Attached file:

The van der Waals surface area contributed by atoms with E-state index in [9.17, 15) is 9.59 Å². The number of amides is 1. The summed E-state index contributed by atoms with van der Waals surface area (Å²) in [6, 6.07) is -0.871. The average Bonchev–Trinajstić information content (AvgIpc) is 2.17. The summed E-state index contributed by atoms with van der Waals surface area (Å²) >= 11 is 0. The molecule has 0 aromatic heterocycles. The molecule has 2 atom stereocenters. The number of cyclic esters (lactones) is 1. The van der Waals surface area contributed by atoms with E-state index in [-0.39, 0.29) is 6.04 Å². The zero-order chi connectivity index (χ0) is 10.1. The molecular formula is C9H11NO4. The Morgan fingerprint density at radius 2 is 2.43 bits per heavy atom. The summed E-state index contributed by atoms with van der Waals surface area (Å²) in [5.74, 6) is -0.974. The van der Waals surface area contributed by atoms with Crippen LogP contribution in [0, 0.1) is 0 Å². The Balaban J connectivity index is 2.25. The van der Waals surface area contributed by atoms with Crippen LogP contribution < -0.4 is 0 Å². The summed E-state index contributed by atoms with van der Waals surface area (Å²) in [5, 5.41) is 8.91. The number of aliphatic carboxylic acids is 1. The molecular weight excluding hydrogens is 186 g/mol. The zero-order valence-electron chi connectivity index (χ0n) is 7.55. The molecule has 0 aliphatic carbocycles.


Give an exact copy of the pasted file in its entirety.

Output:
The van der Waals surface area contributed by atoms with E-state index in [9.17, 15) is 9.59 Å². The number of amides is 1. The summed E-state index contributed by atoms with van der Waals surface area (Å²) in [6, 6.07) is -0.871. The average Bonchev–Trinajstić information content (AvgIpc) is 2.17. The summed E-state index contributed by atoms with van der Waals surface area (Å²) >= 11 is 0. The molecule has 0 aromatic heterocycles. The molecule has 2 atom stereocenters. The number of cyclic esters (lactones) is 1. The van der Waals surface area contributed by atoms with E-state index in [-0.39, 0.29) is 6.04 Å². The zero-order chi connectivity index (χ0) is 10.1. The molecular formula is C9H11NO4. The Morgan fingerprint density at radius 2 is 2.43 bits per heavy atom. The summed E-state index contributed by atoms with van der Waals surface area (Å²) in [5.74, 6) is -0.974. The van der Waals surface area contributed by atoms with Crippen LogP contribution in [0, 0.1) is 0 Å². The Balaban J connectivity index is 2.25. The van der Waals surface area contributed by atoms with Crippen LogP contribution < -0.4 is 0 Å². The summed E-state index contributed by atoms with van der Waals surface area (Å²) in [5, 5.41) is 8.91. The number of aliphatic carboxylic acids is 1. The molecular weight excluding hydrogens is 186 g/mol. The zero-order valence-electron chi connectivity index (χ0n) is 7.55. The molecule has 0 aliphatic carbocycles.